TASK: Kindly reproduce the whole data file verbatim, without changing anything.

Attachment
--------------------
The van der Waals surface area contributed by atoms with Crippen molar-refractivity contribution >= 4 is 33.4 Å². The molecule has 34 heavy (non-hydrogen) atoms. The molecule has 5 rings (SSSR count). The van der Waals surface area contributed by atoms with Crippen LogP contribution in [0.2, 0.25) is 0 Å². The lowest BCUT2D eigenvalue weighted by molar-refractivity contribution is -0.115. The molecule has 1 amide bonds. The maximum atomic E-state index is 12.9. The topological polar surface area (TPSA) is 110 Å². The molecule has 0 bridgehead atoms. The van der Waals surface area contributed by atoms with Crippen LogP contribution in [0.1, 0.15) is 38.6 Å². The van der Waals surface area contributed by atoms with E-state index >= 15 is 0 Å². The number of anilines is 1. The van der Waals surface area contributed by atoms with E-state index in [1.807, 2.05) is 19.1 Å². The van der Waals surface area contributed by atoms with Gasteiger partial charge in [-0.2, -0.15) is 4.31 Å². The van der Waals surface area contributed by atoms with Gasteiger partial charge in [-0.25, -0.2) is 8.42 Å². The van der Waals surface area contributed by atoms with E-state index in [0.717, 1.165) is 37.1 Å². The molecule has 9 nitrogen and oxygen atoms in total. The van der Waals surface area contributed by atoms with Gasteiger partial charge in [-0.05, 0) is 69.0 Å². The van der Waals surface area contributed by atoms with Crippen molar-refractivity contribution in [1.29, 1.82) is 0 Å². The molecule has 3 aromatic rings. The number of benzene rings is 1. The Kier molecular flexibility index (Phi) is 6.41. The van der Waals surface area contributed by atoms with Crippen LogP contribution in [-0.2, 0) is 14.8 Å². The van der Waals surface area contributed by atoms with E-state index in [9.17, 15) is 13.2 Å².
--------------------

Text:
The van der Waals surface area contributed by atoms with Crippen molar-refractivity contribution >= 4 is 33.4 Å². The molecule has 34 heavy (non-hydrogen) atoms. The molecule has 5 rings (SSSR count). The van der Waals surface area contributed by atoms with Crippen LogP contribution in [0.2, 0.25) is 0 Å². The lowest BCUT2D eigenvalue weighted by molar-refractivity contribution is -0.115. The molecule has 1 amide bonds. The maximum atomic E-state index is 12.9. The topological polar surface area (TPSA) is 110 Å². The molecule has 0 bridgehead atoms. The van der Waals surface area contributed by atoms with Crippen LogP contribution in [0.1, 0.15) is 38.6 Å². The van der Waals surface area contributed by atoms with E-state index >= 15 is 0 Å². The number of anilines is 1. The van der Waals surface area contributed by atoms with E-state index in [1.807, 2.05) is 19.1 Å². The van der Waals surface area contributed by atoms with Gasteiger partial charge in [-0.2, -0.15) is 4.31 Å². The van der Waals surface area contributed by atoms with Gasteiger partial charge in [-0.25, -0.2) is 8.42 Å². The van der Waals surface area contributed by atoms with E-state index in [0.717, 1.165) is 37.1 Å². The molecule has 9 nitrogen and oxygen atoms in total. The van der Waals surface area contributed by atoms with Gasteiger partial charge in [-0.05, 0) is 69.0 Å². The van der Waals surface area contributed by atoms with Crippen molar-refractivity contribution in [1.29, 1.82) is 0 Å². The molecule has 3 aromatic rings. The number of benzene rings is 1. The Kier molecular flexibility index (Phi) is 6.41. The van der Waals surface area contributed by atoms with Crippen LogP contribution in [-0.2, 0) is 14.8 Å². The van der Waals surface area contributed by atoms with E-state index in [9.17, 15) is 13.2 Å².